Sometimes satire is appropriate. Calling it ‘fake news’ isn’t

My last article was a lampoon of a real vigilante group that was established to hunt out ‘fake’ beggars and homeless people, taking photos of them to use on posters that name and shame them. The group have already ‘outed’ one genuinely homeless person, and have drawn much criticism from the police, charities and councils for their ill-conceived aims and methods. 

The characters I portrayed have made up names like ‘Mr Vinnie Dicktive’ and so on. The reference to phrenology and character divination is also a sideswipe at the government, as is the reference to ‘no causal link between ‘the homeless and homelessness’, but it also serves to highlight the bigotry, hypocrisy and downright irrationality of the vigilante group.

Image result for satire disgust at homelessness

Some people have expressed concern that my satire may be mistaken for ‘fake news’. However, I expect that most people can recognise a parody of a group and distinguish it from ‘fake news’. I occasionally write satire because sometimes, the best thing to do when confronted with those who are nasty, irrational, prejudiced and ridiculous is to ridicule them. I’m certainly not going to apologise for that.

My friend, Hubert Huzzah, has this to say about satire and ‘fake news’:

1) Fake News is bought, paid for and advances against the interests of the people it is aimed at.

2) Satire is created by [and for] the people who Fake News is aimed at. 

For those who don’t know me, my occasional bouts of satire fall into the latter category.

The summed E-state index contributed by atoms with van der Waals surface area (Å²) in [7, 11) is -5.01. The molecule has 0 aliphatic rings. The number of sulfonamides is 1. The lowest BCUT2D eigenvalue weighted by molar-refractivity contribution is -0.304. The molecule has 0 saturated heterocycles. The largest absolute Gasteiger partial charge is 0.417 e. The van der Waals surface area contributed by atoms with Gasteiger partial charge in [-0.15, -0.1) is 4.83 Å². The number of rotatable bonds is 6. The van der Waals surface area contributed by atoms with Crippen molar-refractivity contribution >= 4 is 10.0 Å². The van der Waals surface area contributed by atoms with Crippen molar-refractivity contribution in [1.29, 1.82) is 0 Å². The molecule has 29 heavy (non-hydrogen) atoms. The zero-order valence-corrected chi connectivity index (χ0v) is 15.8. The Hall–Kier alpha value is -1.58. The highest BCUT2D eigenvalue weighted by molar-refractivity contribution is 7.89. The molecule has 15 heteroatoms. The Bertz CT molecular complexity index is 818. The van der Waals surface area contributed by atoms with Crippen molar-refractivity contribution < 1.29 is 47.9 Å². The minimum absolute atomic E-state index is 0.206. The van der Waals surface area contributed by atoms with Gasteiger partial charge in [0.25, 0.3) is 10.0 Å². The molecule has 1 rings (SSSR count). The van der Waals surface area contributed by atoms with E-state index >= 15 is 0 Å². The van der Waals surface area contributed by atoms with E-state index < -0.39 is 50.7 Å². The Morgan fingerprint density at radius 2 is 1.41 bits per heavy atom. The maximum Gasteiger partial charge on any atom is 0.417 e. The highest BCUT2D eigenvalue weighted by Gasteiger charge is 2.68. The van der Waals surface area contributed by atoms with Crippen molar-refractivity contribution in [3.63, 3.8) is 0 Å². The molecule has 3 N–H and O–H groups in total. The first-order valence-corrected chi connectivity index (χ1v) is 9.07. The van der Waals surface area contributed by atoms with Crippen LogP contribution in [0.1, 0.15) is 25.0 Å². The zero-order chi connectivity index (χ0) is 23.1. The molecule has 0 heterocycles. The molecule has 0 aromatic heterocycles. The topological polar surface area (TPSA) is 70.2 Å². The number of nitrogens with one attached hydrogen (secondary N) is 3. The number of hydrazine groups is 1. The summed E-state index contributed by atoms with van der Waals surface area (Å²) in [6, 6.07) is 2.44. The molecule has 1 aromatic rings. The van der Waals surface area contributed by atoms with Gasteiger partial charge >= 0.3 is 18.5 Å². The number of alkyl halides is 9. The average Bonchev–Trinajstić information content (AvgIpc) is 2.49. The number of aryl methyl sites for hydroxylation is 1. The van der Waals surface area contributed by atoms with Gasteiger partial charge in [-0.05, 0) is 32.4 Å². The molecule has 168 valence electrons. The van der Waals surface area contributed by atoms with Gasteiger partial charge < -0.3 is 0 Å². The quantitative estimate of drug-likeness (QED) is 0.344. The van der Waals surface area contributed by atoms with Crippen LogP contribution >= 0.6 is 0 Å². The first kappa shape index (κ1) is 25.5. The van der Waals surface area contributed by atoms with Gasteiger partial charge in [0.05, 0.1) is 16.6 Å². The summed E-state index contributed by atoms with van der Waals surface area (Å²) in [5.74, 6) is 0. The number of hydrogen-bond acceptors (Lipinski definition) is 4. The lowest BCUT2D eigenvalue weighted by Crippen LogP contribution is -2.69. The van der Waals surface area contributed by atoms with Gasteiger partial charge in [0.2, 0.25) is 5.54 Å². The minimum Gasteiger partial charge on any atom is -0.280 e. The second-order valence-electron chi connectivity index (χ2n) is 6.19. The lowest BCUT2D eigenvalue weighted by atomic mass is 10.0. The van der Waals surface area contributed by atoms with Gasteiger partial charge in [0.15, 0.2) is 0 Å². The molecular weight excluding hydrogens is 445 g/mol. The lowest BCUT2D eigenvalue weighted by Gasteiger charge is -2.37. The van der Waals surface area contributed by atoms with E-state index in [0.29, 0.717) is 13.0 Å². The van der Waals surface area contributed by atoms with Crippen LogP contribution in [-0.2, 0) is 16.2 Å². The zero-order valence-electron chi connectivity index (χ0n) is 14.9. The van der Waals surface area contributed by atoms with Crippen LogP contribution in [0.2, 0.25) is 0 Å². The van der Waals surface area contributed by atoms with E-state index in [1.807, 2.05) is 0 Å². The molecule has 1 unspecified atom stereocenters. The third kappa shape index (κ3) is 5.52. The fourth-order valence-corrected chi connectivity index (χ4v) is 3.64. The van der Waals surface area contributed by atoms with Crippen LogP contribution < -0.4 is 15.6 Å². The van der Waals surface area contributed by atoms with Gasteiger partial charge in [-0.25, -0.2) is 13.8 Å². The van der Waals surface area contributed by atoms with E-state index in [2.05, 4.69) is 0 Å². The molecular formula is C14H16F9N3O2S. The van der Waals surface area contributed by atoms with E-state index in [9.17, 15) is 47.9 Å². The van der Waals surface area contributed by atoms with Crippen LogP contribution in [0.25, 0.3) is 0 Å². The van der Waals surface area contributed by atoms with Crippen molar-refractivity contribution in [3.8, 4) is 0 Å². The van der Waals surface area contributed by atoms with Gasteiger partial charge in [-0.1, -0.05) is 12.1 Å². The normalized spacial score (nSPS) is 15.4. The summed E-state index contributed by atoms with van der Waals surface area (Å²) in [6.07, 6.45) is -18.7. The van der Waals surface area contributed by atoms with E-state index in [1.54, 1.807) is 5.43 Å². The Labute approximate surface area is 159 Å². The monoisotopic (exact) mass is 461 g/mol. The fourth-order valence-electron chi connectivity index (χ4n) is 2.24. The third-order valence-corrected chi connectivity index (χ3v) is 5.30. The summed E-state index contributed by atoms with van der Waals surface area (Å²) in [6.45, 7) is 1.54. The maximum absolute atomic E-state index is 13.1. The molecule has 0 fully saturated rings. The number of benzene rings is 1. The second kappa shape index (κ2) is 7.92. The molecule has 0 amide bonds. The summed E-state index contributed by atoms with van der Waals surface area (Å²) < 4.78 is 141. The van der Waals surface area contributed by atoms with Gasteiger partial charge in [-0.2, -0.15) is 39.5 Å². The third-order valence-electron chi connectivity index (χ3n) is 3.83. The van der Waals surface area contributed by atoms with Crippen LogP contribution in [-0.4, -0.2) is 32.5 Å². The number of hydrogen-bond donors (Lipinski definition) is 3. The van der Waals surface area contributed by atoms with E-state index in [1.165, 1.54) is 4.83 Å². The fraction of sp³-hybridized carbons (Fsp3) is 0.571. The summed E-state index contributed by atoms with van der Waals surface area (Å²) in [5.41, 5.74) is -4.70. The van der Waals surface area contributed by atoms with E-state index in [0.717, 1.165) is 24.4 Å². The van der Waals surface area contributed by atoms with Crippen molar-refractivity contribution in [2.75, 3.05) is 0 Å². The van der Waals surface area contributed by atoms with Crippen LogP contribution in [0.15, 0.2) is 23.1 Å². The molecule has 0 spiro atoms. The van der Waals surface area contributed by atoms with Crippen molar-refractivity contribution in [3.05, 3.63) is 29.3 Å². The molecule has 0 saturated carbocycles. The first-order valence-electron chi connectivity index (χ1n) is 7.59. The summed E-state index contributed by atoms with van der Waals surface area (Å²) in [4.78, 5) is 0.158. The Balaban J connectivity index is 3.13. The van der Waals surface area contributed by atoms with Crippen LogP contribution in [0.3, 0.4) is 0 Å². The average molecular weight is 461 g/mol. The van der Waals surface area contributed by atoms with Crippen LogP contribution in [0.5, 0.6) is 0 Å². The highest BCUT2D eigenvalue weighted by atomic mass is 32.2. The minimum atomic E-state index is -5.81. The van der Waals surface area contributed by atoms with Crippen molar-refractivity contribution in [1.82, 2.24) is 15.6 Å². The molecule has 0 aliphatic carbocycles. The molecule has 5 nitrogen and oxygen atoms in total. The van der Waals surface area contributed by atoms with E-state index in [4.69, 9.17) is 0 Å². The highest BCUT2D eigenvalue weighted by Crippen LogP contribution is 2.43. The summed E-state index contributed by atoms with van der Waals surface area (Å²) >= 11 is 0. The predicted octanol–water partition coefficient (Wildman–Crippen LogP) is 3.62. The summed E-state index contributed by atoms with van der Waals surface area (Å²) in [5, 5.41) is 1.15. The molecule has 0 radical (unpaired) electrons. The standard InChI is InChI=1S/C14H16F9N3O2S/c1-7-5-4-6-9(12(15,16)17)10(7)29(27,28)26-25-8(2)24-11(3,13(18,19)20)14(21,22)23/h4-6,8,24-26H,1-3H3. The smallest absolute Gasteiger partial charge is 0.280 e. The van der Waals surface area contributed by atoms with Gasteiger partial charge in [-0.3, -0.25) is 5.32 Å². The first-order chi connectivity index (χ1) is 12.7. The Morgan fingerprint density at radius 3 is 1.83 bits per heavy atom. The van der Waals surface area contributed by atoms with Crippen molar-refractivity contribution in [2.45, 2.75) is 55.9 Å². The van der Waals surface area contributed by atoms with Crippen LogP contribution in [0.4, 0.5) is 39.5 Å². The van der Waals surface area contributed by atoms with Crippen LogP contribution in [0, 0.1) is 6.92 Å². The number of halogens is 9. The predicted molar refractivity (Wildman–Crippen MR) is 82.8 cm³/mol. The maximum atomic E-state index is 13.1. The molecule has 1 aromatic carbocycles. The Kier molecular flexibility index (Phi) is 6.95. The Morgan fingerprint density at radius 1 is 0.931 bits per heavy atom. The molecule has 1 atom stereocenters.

However, what really angers and upsets me about some of the responses to the latest article is this. The article I wrote just previously to the satirical piece was absolutely heartbreaking. It was so harrowing to write that I wept while I wrote it. The article was about two ill and vulnerable homeless citizens who died in sub-zero temperatures last week. Ben had been discharged from hospital, forced to return to a tent as his only shelter from the elements, after being treated for pneumonia. Rob had throat cancer, and was sleeping behind the shutters of an Argos store.

People expressed their ‘shock and surprise’ that these two poor and ill homeless citizens hadn’t survived Siberian weather conditions. I felt that those comments reflected a general public numbness and detachment to the terrible circumstances of homeless people, which horrified, appalled and disgusted me. And also made me very angry.

There is something really horrifically wrong with a so-called civilised, democratic society in a very wealthy country that abandons sick and disabled people, leaving them with no effective shelter or money on the streets in sub-zero temperatures. And there must be something missing from people who then express ‘shock’ and ‘surprise’ that their fellow citizens have died in those conditions.

I was accused of having ‘bad taste’, by one person. I pointed out that I am not part of the vigilante group going around harassing and photographing homeless people and making posters that claim they are somehow faking their homelessness. This group says that they will not invade the privacy of other citizens, by ensuring they aren’t captured on any of the photos, indicating clearly that they think homeless people have less right to respect and privacy than others. The point of my satirical article was to highlight the ‘bad taste’ , spite and prejudice of the ‘Killing with Kindness’ campaign. If it made you feel uncomfortable, well good, it was intended to.